gold jacks

Clowdy’s A-Z of new artists in 2014 – G is for…

A | B | C | D | E | F | G | H | I | J | K | L | M | N | O | P | Q | R | S | T | U | V | W | X | Y | Z

Looking for some new artists in 2014? Look no further with our A-Z, which is now on to G.

Gold Jacks

I don’t think I’ll be able to top Gold Jacks’ description of themselves, which makes reference to the eternally great Roy Orbison and a host of other soul, R’n’B and rock legends. Big shoes to fill, but a bit of swagger is always a pleasure.

Based in Manchester, these local lads are a straight-down-the-line blues-rock combo who would sound happily at home on the soundtrack of The Commitments (arguably the highest praise I can give to a band of this kind).

Great Ytene

Great Ytene are apparently named after an old Anglo-Saxon term for a part of the New Forest. I’ve never been to the New Forest, I don’t really have anything to say about this. Let’s start again. Great Ytene are a dreamy, wispy band; think Deerhunter without the country licks, or contemporary UK psychedelia like Tame Impala and Toy.

They maintain a good balance between drone and tunes, and gave a good indication of their excellent taste by covering Scottish post-punk pioneers Orange Juice for a recent Marshall Teller sampler record.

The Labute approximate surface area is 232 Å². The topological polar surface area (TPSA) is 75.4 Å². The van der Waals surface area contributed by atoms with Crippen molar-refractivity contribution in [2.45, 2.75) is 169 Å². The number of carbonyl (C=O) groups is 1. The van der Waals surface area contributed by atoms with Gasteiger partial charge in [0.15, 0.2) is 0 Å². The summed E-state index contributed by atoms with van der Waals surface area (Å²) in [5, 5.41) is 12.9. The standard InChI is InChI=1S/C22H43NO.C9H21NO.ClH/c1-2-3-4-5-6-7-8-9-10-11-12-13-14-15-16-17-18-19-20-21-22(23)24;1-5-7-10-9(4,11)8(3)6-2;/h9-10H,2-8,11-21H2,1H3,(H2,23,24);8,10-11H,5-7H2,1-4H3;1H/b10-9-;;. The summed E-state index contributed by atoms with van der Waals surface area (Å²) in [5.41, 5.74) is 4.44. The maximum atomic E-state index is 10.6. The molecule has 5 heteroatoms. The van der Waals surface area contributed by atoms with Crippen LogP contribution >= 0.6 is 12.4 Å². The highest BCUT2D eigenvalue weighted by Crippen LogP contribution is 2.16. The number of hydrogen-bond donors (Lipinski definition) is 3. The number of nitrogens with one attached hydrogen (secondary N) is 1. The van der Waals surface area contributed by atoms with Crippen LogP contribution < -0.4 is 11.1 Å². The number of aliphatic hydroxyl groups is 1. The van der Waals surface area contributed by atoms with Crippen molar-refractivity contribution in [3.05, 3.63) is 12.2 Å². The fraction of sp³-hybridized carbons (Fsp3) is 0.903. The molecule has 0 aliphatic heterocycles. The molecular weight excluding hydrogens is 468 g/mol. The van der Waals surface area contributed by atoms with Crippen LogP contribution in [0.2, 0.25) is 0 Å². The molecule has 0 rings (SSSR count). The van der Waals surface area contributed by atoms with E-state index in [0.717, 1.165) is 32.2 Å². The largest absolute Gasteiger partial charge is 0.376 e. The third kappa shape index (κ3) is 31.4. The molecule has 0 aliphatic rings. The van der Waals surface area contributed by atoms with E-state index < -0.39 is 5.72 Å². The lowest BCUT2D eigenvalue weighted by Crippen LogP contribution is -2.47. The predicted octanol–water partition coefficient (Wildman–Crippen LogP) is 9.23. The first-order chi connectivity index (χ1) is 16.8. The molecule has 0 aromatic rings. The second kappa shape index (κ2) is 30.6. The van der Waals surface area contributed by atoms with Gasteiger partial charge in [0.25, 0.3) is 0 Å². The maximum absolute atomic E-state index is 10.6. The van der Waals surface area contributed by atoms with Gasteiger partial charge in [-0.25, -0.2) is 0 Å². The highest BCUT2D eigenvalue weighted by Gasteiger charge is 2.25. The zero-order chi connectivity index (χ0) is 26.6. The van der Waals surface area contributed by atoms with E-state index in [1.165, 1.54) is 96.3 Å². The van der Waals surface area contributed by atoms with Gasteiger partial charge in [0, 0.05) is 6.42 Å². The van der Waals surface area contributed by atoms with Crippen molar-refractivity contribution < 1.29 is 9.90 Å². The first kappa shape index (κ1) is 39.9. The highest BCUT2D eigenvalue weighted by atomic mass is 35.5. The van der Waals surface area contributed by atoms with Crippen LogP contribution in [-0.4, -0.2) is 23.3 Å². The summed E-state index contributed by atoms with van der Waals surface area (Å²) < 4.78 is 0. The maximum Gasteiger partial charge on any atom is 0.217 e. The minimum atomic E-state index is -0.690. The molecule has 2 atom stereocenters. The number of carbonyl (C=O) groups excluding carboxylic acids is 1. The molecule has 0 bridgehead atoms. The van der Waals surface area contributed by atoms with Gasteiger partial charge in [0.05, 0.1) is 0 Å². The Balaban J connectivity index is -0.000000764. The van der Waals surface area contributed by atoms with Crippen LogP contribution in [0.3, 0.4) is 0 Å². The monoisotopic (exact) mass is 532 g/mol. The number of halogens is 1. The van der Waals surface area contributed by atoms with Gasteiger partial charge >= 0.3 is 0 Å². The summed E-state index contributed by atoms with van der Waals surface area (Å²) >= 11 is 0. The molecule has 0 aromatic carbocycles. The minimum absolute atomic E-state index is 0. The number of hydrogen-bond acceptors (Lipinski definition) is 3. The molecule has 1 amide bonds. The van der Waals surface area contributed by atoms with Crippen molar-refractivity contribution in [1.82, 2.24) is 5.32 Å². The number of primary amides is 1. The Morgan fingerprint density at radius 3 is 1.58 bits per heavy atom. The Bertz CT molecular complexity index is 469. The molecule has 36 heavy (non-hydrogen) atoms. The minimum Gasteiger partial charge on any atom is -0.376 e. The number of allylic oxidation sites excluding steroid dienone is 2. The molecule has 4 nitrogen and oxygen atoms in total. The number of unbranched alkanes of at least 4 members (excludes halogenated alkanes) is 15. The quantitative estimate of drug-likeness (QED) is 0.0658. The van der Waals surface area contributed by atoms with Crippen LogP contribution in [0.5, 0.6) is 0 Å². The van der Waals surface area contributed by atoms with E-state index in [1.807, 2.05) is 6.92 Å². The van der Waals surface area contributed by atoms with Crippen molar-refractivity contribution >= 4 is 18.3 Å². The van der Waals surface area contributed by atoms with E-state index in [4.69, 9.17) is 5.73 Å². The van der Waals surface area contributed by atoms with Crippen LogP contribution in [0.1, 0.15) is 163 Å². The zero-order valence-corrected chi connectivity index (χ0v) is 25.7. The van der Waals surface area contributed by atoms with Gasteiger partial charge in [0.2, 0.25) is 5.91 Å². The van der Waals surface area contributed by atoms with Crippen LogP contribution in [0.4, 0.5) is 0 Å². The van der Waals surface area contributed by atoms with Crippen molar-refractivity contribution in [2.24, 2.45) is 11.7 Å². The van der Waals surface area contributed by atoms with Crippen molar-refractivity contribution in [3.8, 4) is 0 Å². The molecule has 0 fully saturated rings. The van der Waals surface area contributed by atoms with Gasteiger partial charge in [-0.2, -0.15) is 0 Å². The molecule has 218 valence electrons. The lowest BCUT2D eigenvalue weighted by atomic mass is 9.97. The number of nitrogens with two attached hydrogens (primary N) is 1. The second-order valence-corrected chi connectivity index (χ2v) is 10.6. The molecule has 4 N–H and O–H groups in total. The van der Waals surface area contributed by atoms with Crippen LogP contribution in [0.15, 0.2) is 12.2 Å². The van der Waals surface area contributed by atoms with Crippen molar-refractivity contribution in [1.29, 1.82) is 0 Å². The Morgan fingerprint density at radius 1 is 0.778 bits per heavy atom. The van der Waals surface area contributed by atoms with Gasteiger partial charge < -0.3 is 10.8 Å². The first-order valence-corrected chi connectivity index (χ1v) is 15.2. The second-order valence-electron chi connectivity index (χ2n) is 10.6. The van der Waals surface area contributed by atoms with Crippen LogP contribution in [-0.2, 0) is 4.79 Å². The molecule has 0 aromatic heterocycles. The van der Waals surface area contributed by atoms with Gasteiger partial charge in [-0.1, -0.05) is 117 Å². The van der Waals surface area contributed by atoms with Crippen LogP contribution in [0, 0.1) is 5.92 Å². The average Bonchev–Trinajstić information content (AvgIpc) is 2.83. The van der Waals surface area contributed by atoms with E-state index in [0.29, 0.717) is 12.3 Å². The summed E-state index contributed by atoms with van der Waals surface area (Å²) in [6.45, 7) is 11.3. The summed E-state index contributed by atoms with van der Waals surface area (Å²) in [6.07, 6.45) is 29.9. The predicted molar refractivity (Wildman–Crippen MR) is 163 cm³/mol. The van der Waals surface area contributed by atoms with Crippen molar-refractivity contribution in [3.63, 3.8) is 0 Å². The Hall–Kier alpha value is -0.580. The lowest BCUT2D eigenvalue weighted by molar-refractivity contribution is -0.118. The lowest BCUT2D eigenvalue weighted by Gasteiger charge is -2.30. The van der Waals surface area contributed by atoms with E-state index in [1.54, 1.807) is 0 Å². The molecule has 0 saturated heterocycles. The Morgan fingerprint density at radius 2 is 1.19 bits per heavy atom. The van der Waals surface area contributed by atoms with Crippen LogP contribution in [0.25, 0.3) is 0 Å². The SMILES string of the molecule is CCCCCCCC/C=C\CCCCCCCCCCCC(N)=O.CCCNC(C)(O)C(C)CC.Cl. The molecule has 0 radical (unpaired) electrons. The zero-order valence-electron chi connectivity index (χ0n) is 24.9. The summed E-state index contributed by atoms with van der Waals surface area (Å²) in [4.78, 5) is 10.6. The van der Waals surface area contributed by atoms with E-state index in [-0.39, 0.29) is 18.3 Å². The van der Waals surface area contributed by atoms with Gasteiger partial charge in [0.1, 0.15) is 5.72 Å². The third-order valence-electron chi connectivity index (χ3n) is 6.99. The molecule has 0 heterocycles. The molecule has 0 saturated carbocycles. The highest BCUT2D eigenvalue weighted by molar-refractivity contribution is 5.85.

Gaps

Gaps are really not anything like Avicii, despite the fact that – as in the toothy Swede’s chart-topping recent single Wake Me Up – they combine folk-ish vocals with electronica. They’re far more understated than that, avoiding the easy hook in favour of a complentative, low-fi approach.

Their languorous, intimate, glitchy songs make for perfect headphone music; music to curl up into. We’re eagerly awaiting an LP.

Follow Gaps here.

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Fearghus was tempted into training as a journalist after an injudicious exposure to the Tintin books at an early age. He worked in several content marketing and writing jobs before starting at Clowdy, where he deals with blogging, social media and other non-Tintin or international espionage-related activities.

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Fearghus Roulston

Fearghus was tempted into training as a journalist after an injudicious exposure to the Tintin books at an early age. He worked in several content marketing and writing jobs before starting at Clowdy, where he deals with blogging, social media and other non-Tintin or international espionage-related activities.